Monday, 15 November 2010

The island

Our new house is on an island in Truc Bach lake.

To get there from mainland Hanoi, you can cross one of two bridges.

As you can see, if you had a good run at it, you could also just jump across.

(This might not be what you had in your mind when I said we lived on an island.)

The surrounds of Truc Bach lake are some of the most beautiful parts of Hanoi, with trees shading peaceful lakeside cafes.

Up close you can see, unfortunately, that it’s also the most polluted lake in the city.

You get the feeling that soon you won’t even need the bridges to get to our island: you’ll just be able to walk across the lake.

Incidentally, it’s also the lake where John McCain’s plane landed after he was shot down during the Vietnam War. How’s that for a bit of history for you, eh?

Even though it’s barely an actual island (maybe more what the French sweetly call a presqu’île), it really does feel different to and separate from the surrounding city. Because despite the dead fish, and the fact it reminds you of John McCain, it’s such a lovely neighbourhood; a little island of – dare I say it? – tranquility only ten minutes away from the city centre.

There aren’t really proper shops on the island, but every street has a corner store, selling everything you need for Vietnamese cooking (oil and fish sauce).

That photo reminds me of a conversation between two older women, Australian tourists, which Nathan and I overheard. They didn’t like Hanoi one bit. “They live their whole lives on the footpath!”, one said. “Yes, and the only reason they go indoors is to watch TV!”, the other added.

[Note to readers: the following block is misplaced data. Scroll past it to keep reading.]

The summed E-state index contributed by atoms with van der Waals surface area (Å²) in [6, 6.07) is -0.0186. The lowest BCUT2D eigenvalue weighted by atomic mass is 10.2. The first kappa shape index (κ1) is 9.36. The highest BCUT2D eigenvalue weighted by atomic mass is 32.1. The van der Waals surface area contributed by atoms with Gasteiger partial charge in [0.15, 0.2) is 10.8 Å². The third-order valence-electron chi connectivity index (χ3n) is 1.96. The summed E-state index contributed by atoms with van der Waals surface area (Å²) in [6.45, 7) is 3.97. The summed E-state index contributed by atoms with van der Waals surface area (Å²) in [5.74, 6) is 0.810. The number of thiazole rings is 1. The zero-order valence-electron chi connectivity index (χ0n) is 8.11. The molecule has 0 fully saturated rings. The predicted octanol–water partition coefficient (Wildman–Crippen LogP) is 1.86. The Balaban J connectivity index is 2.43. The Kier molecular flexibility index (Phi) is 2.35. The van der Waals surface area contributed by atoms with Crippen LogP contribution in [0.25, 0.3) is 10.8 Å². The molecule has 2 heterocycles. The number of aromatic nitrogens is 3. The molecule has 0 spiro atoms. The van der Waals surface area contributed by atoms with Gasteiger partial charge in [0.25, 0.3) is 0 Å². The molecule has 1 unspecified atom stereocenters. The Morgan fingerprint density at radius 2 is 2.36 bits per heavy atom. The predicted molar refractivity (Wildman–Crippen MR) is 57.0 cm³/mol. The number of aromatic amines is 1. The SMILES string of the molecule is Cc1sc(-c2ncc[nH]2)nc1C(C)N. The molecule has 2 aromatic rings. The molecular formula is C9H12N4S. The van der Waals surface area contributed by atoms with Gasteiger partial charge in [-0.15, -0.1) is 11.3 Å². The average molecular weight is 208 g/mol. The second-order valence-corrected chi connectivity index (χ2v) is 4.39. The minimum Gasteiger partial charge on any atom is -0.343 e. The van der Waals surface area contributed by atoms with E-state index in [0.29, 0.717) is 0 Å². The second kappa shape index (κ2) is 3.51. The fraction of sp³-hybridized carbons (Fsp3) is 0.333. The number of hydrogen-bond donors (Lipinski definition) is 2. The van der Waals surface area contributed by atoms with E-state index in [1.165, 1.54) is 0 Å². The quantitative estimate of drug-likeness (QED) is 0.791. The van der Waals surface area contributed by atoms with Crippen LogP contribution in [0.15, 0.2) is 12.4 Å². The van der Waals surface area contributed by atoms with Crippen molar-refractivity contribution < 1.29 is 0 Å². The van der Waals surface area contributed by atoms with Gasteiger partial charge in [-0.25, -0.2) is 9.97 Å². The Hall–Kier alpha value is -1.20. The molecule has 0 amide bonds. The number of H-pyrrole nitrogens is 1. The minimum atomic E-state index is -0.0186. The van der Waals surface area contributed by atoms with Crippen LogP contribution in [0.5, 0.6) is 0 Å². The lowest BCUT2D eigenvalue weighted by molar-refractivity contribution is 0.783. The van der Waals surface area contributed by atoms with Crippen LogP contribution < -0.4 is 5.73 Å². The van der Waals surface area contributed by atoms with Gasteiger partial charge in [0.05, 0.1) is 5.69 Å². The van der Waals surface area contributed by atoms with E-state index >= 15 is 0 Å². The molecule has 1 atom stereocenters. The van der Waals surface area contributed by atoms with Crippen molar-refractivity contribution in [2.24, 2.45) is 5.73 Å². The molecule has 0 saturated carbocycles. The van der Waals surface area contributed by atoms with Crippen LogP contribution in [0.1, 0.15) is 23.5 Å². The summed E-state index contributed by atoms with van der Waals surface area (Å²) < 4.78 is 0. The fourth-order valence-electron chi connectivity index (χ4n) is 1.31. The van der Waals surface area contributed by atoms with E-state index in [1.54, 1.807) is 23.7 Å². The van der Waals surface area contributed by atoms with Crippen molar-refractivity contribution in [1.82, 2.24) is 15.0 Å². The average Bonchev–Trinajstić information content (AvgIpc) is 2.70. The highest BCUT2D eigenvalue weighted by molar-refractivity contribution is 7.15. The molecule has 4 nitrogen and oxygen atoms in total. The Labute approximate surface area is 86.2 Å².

The island’s big business is restaurants serving pho cuon, a fresh roll with a rice noodle wrapping. I took these photos after lunch, but usually these joints are packed.

Half the island seems to have a stake in these places, with food being prepared, or chopsticks being washed, or tables being stored, at many of the surrounding houses, or heavens above, on the footpath

There is also a pagoda. Every morning we can hear the gong sounding, usually at the same time as the nearby school beats their drum to signal the start of class.

The island's tranquility is only relative, of course. As with everywhere else in Hanoi, there’s also a lot of construction work going on. Our corner of the island is currently spared, but I don’t kid myself that this will last.

For now, the weather is a ceaseless stretch of perfect Autumn days, we live on an island, and I have never seen so many colours.


  1. According to wikipedia, when the locals shot Mr McCain out of the sky and into our lake, they helped him out and totally saved him from drowning!

    OK admittedly that was mostly so they could beat him up, but to be fair he was bombing their power station, so.

  2. Wow. I can see you are enjoying your domestic life.
    I didn't know you moved to Truc Bach, of all places!

  3. Hey Jonathan! Yes, we're moving up in the world. Soon we'll be in Tay Ho, where I can wear leisure-wear all day long while hanging out with the other Ladies Who Lunch.

    And thanks Wendy!

  4. So pleasing are the colours in the purple door picture.

  5. My goodness! Hanoi looks so quaint and charming... I must visit immediately!

    Btw, there's some dong to be made renting out motorbike parking space around Tet. Cock fighting abounds in Truc Bach. Tabs, I'm sure you're already onto this one.

  6. So glad you're updating this again... it brings a "LOL" to my workday.

    ps. Nathan told me to use the comments. He is an A*hole. I don't know how you put up with him Tabitha.

  7. The Truc' Bach. neighborhood is a nice and cozy place, near Thanh Nien street too, a personal favorite of mine. I guess we're just across the "lake" from each other :) Great choice.
    The West Lake Review


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